Airlines Respond with New Cockpit Rules


 

Flowers, candles and photographs decorate a monument dedicated to the victims of Germanwings flight 4U9525 in front of the mountain where the plane crashed in Le Vernet, France. (Photo: Patrick Aventurier, Getty Images)

 

In the wake of the Germanwings Airbus A320 catastrophic crash on 25 March, the airline industry in Europe and Canada is changing cockpit regulations to what’s called the “Rule of Two” requiring two authorized crew members in the cockpit at all times.

Below is a list of airlines who have updated their rules, following the German airliner tragedy. Note that some airlines already have the Rule of Two in place, as does the U.S. airline industry.

26 March

  • EasyJet (British)
  • Virgin Atlantic (British)
  • Norwegian Air Shuttle (Norwegian)
  • Air Canada (Canadian)
  • Two-crew requirement already in place for Jet2, Monarch, FlyBe (all British), Aer Lingus and Ryanair (Irish), Turkish Airlines, Royal Jordanian

27 March

  • Air Transat (French)
  • Swiss International Airlines (Swiss Air)
  • Wizz Air (Hungarian)
  • SunExpress Airlines (Turkish) will “review” the Rule of Two safety measure.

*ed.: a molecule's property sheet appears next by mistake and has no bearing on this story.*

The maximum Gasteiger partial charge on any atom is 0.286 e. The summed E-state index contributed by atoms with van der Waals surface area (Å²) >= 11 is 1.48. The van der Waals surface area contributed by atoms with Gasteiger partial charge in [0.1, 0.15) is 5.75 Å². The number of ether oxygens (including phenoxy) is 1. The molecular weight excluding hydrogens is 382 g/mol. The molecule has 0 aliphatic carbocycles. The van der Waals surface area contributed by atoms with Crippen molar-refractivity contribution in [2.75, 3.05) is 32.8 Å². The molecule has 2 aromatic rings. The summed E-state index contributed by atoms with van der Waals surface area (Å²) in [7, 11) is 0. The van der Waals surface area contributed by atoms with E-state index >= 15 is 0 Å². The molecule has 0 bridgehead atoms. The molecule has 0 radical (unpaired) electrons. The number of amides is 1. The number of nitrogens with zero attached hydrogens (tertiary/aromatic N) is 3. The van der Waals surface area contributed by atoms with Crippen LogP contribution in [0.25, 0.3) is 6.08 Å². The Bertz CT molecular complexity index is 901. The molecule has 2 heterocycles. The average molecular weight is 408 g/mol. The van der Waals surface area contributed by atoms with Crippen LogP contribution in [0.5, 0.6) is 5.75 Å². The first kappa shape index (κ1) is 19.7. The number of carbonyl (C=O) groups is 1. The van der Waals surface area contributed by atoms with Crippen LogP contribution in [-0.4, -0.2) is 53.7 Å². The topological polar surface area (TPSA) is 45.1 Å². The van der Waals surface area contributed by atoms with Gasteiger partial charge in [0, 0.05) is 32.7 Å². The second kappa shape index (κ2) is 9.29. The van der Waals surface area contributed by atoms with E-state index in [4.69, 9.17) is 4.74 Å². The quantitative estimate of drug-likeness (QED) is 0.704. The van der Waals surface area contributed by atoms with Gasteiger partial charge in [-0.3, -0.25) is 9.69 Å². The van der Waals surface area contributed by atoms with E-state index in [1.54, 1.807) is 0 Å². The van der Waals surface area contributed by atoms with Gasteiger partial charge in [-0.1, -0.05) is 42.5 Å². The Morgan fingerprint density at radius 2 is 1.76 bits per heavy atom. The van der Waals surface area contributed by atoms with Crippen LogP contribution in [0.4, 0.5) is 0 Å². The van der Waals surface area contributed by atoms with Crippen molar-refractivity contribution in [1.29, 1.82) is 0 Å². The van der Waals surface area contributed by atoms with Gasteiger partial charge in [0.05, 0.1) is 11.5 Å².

• Lufthansa Group adopts Rule of Two for its airlines (Germanwings, Austrian Airlines and Swiss International Air Lines)
  • EASA issued a Safety Information Bulletin that recommends two authorized crew in cockpit or “other equivalent mitigating measures” for all European airlines as a temporary measure.
  • The Canadian Transport Minister (Lisa Raitt) requires all Canadian airlines with passengers to keep two crew in cockpit at all times.

A 26 March article in The Spain Report noted that most of Spain’s airlines are not implementing the Rule of 2 or otherwise not enacting new safety regulations.

IAG, Iberia, Vueling, Air Europa and Swift Air all refused to comment on the specific Germanwings accident.

Vueling said it had a requirement in place.

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